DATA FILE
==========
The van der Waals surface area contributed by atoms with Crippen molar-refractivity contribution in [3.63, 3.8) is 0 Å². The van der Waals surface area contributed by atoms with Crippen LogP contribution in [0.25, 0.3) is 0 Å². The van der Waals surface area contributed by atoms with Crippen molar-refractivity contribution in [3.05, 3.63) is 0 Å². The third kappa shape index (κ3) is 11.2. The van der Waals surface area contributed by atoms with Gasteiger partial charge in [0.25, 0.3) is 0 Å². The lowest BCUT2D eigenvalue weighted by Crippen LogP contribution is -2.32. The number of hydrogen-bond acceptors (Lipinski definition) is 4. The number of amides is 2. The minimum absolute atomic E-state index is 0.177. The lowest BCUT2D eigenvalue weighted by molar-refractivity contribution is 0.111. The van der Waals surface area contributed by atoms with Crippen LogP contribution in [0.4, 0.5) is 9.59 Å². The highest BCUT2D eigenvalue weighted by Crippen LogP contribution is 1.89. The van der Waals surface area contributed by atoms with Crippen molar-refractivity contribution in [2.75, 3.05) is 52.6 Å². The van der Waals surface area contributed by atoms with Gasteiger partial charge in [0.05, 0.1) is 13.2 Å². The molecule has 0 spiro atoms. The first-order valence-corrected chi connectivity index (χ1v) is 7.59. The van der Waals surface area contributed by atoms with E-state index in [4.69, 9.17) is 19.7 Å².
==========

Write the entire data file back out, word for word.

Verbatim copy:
The van der Waals surface area contributed by atoms with Crippen molar-refractivity contribution in [3.63, 3.8) is 0 Å². The van der Waals surface area contributed by atoms with Crippen LogP contribution in [0.25, 0.3) is 0 Å². The van der Waals surface area contributed by atoms with Crippen molar-refractivity contribution in [3.05, 3.63) is 0 Å². The third kappa shape index (κ3) is 11.2. The van der Waals surface area contributed by atoms with Gasteiger partial charge in [0.25, 0.3) is 0 Å². The lowest BCUT2D eigenvalue weighted by Crippen LogP contribution is -2.32. The number of hydrogen-bond acceptors (Lipinski definition) is 4. The number of amides is 2. The minimum absolute atomic E-state index is 0.177. The lowest BCUT2D eigenvalue weighted by molar-refractivity contribution is 0.111. The van der Waals surface area contributed by atoms with Crippen LogP contribution in [0.4, 0.5) is 9.59 Å². The highest BCUT2D eigenvalue weighted by Crippen LogP contribution is 1.89. The van der Waals surface area contributed by atoms with Crippen molar-refractivity contribution in [2.75, 3.05) is 52.6 Å². The van der Waals surface area contributed by atoms with Gasteiger partial charge in [0.05, 0.1) is 13.2 Å². The molecule has 0 spiro atoms. The first-order valence-corrected chi connectivity index (χ1v) is 7.59. The van der Waals surface area contributed by atoms with E-state index in [4.69, 9.17) is 19.7 Å².